Small Businesses Export to Expand

Steve Cooper, Vice Chairman of Barclays Business Banking

Export to expand - New research from Barclays reveals impact of exporting on UK small businesses

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The Diamond Jubilee celebrations and the London 2012 Olympics have focused the world’s attention on the UK. It has never been a better time to be British, and that creates tremendous opportunities for small businesses to trade in international markets. The Department for Business Innovation and Skills (BIS) and UK Trade and Investment (UKTI) certainly believe so; they have committed to raising the number of small businesses that export to one in four by the end of 2012.

At Barclays we are dedicated to helping small and medium-sized enterprises meet the challenge of trading around the world with confidence. Whether a company is ‘born global’ or has been trading solely in the UK for twenty years and is looking to export for the first time, we have the experts in place across the globe to offer advice and support so we can help businesses start exporting now.

To highlight some of the benefits that come from exporting, we commissioned independent research among 1,500 UK businesses. The findings of that research, launched today, and reveal just how beneficial exporting can be:

  • Businesses that export grow by almost a third in just two years
  • Almost a third (29 per cent) of small and medium sized enterprises (SMEs) see a positive impact on their bottom line within just six months of expanding into international markets
  • Over half (54 per cent) said this growth exceeded their expectations
  • An average of 336,000 more people are being employed across the UK as a result of businesses exporting or selling to overseas customers

Given the positive impact on the bottom line of a business, it’s not surprising that 31 per cent of those who currently export are planning on branching into new markets in the next year and a further 24 per cent in the next two years.

And, with continuing uncertainty in the Eurozone, the research found that businesses are now looking for export opportunities further afield. As shown by the infographic, nine out of the top ten countries that businesses who’ve been exporting for three years or more are planning on branching out to, are now outside of Europe, with Hong Kong, India, China and Australia and Canada topping the list.

What’s also interesting is that 87 per cent of businesses report other benefits to exporting, beyond business growth. These include having greater confidence in the longevity of the business (44 per cent), increased productivity (37 per cent), stronger innovation (28 per cent) and a longer lifespan for their products and services (27 per cent).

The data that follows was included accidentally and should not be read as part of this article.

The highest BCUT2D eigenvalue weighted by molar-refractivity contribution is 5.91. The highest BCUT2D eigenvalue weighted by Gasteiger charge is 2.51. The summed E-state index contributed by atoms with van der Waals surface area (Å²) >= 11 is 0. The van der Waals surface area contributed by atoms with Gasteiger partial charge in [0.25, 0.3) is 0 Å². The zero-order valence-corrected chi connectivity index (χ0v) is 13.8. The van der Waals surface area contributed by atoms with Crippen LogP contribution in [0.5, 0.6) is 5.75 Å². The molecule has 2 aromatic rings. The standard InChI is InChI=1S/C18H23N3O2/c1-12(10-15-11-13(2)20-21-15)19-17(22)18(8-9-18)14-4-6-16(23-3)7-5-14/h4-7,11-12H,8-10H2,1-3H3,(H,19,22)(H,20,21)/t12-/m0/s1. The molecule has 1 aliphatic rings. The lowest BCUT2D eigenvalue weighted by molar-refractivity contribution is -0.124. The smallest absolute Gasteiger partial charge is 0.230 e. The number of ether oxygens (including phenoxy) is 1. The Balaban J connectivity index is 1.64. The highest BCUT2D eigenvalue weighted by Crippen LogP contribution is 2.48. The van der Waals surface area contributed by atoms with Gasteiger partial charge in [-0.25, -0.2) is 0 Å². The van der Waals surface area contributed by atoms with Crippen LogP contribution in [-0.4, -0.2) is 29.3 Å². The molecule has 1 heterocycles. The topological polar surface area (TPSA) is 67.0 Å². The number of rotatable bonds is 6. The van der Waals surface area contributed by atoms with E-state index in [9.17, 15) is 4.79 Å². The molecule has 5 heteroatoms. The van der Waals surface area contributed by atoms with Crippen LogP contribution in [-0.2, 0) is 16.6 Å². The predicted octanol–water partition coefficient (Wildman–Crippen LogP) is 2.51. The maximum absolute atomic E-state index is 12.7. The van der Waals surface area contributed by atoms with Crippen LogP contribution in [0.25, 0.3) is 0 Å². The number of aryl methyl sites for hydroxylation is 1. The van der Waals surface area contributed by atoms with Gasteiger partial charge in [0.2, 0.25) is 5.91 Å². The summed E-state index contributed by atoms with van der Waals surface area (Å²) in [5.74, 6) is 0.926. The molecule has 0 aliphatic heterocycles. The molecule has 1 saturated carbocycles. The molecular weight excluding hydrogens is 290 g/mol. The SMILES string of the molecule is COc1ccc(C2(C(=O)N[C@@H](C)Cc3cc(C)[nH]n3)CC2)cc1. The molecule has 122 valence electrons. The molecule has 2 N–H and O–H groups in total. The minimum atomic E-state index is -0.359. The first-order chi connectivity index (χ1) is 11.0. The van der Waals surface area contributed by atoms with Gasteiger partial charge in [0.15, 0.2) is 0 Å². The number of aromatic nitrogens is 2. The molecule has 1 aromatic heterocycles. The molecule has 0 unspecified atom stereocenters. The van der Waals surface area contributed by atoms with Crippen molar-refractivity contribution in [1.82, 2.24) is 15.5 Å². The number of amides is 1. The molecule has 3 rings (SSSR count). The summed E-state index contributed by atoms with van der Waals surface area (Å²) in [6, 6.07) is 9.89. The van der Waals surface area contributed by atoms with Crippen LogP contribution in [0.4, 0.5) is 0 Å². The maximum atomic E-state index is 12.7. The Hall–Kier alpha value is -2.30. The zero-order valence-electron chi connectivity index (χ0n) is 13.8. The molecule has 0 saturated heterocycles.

It’s true that this ‘expansion effect’ doesn’t happen without overcoming certain challenges. Exporting can be a risky activity. It may involve additional costs over merely selling to a domestic market. This can include owner-managers’ time to scope out a new market, finding additional resources (raising finance, finding staff etc.) to increase output capacity, developing appropriate marketing activities, overcoming language and cultural challenges as well as understanding and meeting different national regulatory standards.

However, despite these potential costs and associated risks, SMEs report that the benefits of exporting were better than anticipated: 15% of owner-managers said the experience was much better than expected and 39% better than expected.

And one final word of encouragement – to the smallest of small businesses, the 46% who in our research thought that they were too small to export: In fact, 43% of small businesses saw the positive impact of exporting within just six months, compared to only 16% of larger businesses (with a turnover of between £1 million and £5 million).

It’s clear from our research that exporting can have very positive results right across the business. Those SMEs that are already exporting are not standing still and are already considering expanding their sales footprint beyond their current markets. The challenge now is for those firms that are not exporting but have the potential to do so to take the first steps on their journey into overseas markets.

For more information on the support available at Barclays including its new “Business Abroad”, package, please visit

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